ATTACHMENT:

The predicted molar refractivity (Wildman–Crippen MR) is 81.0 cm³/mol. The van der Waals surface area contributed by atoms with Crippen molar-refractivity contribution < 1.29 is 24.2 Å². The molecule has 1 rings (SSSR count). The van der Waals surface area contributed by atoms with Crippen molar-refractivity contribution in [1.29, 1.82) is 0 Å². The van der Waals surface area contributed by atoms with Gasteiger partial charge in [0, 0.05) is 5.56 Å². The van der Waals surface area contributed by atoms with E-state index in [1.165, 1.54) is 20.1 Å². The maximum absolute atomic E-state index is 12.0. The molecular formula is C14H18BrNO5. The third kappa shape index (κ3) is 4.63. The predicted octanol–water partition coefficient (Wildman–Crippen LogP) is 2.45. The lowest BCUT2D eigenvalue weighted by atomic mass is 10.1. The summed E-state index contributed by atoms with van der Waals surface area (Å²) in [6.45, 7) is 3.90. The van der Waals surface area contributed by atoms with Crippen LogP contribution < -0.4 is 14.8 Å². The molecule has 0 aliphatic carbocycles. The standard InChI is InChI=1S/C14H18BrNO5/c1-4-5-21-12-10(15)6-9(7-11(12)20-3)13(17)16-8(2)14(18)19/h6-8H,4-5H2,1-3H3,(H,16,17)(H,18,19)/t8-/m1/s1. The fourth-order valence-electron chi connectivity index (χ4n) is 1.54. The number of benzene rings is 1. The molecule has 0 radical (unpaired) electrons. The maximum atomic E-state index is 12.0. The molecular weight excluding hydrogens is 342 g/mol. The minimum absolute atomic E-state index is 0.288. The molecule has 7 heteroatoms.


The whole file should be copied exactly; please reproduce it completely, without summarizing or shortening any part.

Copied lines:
The predicted molar refractivity (Wildman–Crippen MR) is 81.0 cm³/mol. The van der Waals surface area contributed by atoms with Crippen molar-refractivity contribution < 1.29 is 24.2 Å². The molecule has 1 rings (SSSR count). The van der Waals surface area contributed by atoms with Crippen molar-refractivity contribution in [1.29, 1.82) is 0 Å². The van der Waals surface area contributed by atoms with Gasteiger partial charge in [0, 0.05) is 5.56 Å². The van der Waals surface area contributed by atoms with E-state index in [1.165, 1.54) is 20.1 Å². The maximum absolute atomic E-state index is 12.0. The molecular formula is C14H18BrNO5. The third kappa shape index (κ3) is 4.63. The predicted octanol–water partition coefficient (Wildman–Crippen LogP) is 2.45. The lowest BCUT2D eigenvalue weighted by atomic mass is 10.1. The summed E-state index contributed by atoms with van der Waals surface area (Å²) in [6.45, 7) is 3.90. The van der Waals surface area contributed by atoms with Crippen LogP contribution < -0.4 is 14.8 Å². The molecule has 0 aliphatic carbocycles. The standard InChI is InChI=1S/C14H18BrNO5/c1-4-5-21-12-10(15)6-9(7-11(12)20-3)13(17)16-8(2)14(18)19/h6-8H,4-5H2,1-3H3,(H,16,17)(H,18,19)/t8-/m1/s1. The fourth-order valence-electron chi connectivity index (χ4n) is 1.54. The number of benzene rings is 1. The molecule has 0 radical (unpaired) electrons. The maximum atomic E-state index is 12.0. The molecular weight excluding hydrogens is 342 g/mol. The minimum absolute atomic E-state index is 0.288. The molecule has 7 heteroatoms.